• the UK leaves the EU with no agreement in place on driving without a green card

Check back here for updates on whether there’s an agreement on driving without a green card.

If your vehicle is insured in a country that’s not in the EU or EEA, what you’ll need to do will depend on if your country is a member of the green card system.

If your country is a member, you’ll need to carry a green card.

If your country is not a member, your vehicle will need UK vehicle insurance.

What you can bring into the UK

If the UK leaves the EU without a deal, there will be changes to:

There will not be any changes to:

Bringing your pet to and from the UK

The rules for taking pets from the UK to EU countries will change if the UK leaves the EU with no deal. Your pet may need to have a blood test to prove it has been effectively vaccinated against rabies.

Find out more about getting the blood test and what documents you need to carry when travelling with your pet.

There will not be any changes to how you bring pets:

  • to the UK from the EU
  • to or from countries that aren’t in the EU

Merchandise in baggage: importing from the EU to the UK in a no deal

If the UK leaves the EU without a deal, there will be a new process at airports, roll on roll off ports, and Eurostar terminals for traders and intermediaries to declare merchandise in baggage.

‘Merchandise in baggage’ means commercial goods intended for trade or business use, carried in a passenger’s accompanied luggage or a small motor vehicle. For example, if you buy jewellery on a trip to the EU and bring it back in your suitcase to sell in the UK.

Controls on cash: from the EU to the UK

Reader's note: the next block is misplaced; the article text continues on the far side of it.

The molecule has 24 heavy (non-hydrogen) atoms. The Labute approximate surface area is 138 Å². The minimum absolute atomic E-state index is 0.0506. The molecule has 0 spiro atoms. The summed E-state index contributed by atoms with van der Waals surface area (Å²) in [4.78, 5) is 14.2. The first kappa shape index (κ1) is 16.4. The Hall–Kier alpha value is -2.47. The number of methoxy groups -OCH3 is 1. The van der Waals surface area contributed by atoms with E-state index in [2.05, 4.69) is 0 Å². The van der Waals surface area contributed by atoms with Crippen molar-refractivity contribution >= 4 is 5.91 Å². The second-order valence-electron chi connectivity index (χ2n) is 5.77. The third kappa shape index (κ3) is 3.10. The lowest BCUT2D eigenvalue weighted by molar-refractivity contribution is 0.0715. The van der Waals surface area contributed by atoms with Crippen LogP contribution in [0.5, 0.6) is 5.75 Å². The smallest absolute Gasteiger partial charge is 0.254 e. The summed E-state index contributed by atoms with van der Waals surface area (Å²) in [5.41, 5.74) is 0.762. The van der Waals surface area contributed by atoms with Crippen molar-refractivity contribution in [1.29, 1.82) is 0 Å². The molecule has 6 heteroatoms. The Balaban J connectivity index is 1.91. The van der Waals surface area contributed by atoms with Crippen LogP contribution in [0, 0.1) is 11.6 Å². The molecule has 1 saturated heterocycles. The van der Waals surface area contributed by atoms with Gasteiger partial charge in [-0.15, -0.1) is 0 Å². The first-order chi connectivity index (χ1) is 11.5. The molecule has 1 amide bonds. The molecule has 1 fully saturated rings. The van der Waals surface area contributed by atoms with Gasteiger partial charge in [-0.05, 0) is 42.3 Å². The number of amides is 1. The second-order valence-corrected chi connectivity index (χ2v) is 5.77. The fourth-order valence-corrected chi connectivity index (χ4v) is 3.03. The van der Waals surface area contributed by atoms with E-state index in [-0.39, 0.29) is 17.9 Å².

If you’re travelling from the EU to the UK with more than £10,000 in cash you will need to make a declaration.

This is what currently happens for those travelling from non-EU countries to the UK.

You can make a declaration, and find more information about cash controls on GOV.UK. If you cannot go online you can call HMRC on 0300 200 3700 to make a verbal declaration.

Please note, cash includes notes and coins, bearer bonds, banker’s drafts and cheques.

The changes take effect from 11pm on the day the UK leaves the EU.

Using your mobile phone in the UK

You’ll pay the same for calls, texts and mobile data in the UK and the EU if both of the following apply:

  • the UK leaves the EU with a deal
  • you have a SIM card issued by a mobile phone network from an EU or EEA country

If the UK leaves the EU without a deal, or you have a SIM card issued by a mobile phone network outside the EU and EEA, how much you’ll pay will depend on your mobile network.

Published 5 March 2019
Last updated 1 May 2019 + show all updates
  1. School travellers guidance updated.
  2. Updated to add information on school travellers entering the UK
  3. Added information about controls on cash from the EU to the UK in a no deal.
  4. Added information about 'merchandise in baggage' and importing from the EU to the UK in a no deal.
  5. Corrected information about mobile roaming so that it now covers what happens if your SIM card was issued by a mobile phone network from an EEA country.
  6. First published.